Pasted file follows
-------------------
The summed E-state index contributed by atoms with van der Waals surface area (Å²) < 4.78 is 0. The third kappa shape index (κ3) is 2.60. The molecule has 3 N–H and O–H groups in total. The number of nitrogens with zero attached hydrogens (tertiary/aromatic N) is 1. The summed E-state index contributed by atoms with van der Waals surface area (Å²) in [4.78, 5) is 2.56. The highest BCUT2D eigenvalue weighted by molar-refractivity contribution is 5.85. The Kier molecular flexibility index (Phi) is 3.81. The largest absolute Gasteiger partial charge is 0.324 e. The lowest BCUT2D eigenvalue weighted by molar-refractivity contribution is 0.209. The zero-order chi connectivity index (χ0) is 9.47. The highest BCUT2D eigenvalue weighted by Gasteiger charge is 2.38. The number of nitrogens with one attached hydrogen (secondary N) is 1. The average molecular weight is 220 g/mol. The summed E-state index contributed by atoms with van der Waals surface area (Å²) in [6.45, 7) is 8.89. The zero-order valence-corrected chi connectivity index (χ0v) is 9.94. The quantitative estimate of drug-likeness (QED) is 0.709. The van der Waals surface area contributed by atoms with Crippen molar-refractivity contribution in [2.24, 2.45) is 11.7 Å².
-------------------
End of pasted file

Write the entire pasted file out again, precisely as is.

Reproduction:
The summed E-state index contributed by atoms with van der Waals surface area (Å²) < 4.78 is 0. The third kappa shape index (κ3) is 2.60. The molecule has 3 N–H and O–H groups in total. The number of nitrogens with zero attached hydrogens (tertiary/aromatic N) is 1. The summed E-state index contributed by atoms with van der Waals surface area (Å²) in [4.78, 5) is 2.56. The highest BCUT2D eigenvalue weighted by molar-refractivity contribution is 5.85. The Kier molecular flexibility index (Phi) is 3.81. The largest absolute Gasteiger partial charge is 0.324 e. The lowest BCUT2D eigenvalue weighted by molar-refractivity contribution is 0.209. The zero-order chi connectivity index (χ0) is 9.47. The highest BCUT2D eigenvalue weighted by Gasteiger charge is 2.38. The number of nitrogens with one attached hydrogen (secondary N) is 1. The average molecular weight is 220 g/mol. The summed E-state index contributed by atoms with van der Waals surface area (Å²) in [6.45, 7) is 8.89. The zero-order valence-corrected chi connectivity index (χ0v) is 9.94. The quantitative estimate of drug-likeness (QED) is 0.709. The van der Waals surface area contributed by atoms with Crippen molar-refractivity contribution in [2.24, 2.45) is 11.7 Å².